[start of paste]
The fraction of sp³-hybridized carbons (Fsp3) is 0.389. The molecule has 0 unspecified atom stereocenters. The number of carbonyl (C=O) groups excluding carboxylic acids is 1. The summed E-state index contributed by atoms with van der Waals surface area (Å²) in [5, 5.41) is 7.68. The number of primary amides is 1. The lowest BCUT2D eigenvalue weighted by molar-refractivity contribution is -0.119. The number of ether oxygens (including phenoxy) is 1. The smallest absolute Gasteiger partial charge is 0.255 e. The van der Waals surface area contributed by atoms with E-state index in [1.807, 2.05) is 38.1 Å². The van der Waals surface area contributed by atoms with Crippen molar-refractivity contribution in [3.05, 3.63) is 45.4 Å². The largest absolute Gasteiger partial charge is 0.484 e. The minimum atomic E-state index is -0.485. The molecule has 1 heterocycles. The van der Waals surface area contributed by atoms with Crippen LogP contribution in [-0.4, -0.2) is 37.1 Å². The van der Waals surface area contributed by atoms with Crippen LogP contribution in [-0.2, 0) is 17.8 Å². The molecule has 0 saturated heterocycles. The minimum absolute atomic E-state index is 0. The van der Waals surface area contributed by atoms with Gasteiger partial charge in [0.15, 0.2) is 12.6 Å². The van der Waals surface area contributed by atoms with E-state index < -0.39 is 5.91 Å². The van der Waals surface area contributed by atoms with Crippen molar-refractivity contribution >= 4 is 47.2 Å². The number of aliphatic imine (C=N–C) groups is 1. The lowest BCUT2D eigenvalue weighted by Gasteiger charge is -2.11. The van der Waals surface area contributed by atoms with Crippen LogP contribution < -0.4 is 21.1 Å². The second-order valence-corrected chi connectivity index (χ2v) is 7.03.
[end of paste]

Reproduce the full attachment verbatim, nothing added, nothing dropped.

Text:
The fraction of sp³-hybridized carbons (Fsp3) is 0.389. The molecule has 0 unspecified atom stereocenters. The number of carbonyl (C=O) groups excluding carboxylic acids is 1. The summed E-state index contributed by atoms with van der Waals surface area (Å²) in [5, 5.41) is 7.68. The number of primary amides is 1. The lowest BCUT2D eigenvalue weighted by molar-refractivity contribution is -0.119. The number of ether oxygens (including phenoxy) is 1. The smallest absolute Gasteiger partial charge is 0.255 e. The van der Waals surface area contributed by atoms with E-state index in [1.807, 2.05) is 38.1 Å². The van der Waals surface area contributed by atoms with Crippen molar-refractivity contribution in [3.05, 3.63) is 45.4 Å². The largest absolute Gasteiger partial charge is 0.484 e. The minimum atomic E-state index is -0.485. The molecule has 1 heterocycles. The van der Waals surface area contributed by atoms with Crippen LogP contribution in [-0.4, -0.2) is 37.1 Å². The van der Waals surface area contributed by atoms with Crippen LogP contribution in [-0.2, 0) is 17.8 Å². The molecule has 0 saturated heterocycles. The minimum absolute atomic E-state index is 0. The van der Waals surface area contributed by atoms with Gasteiger partial charge in [0.15, 0.2) is 12.6 Å². The van der Waals surface area contributed by atoms with E-state index < -0.39 is 5.91 Å². The van der Waals surface area contributed by atoms with Crippen molar-refractivity contribution >= 4 is 47.2 Å². The number of aliphatic imine (C=N–C) groups is 1. The lowest BCUT2D eigenvalue weighted by Gasteiger charge is -2.11. The van der Waals surface area contributed by atoms with Crippen LogP contribution < -0.4 is 21.1 Å². The second-order valence-corrected chi connectivity index (χ2v) is 7.03.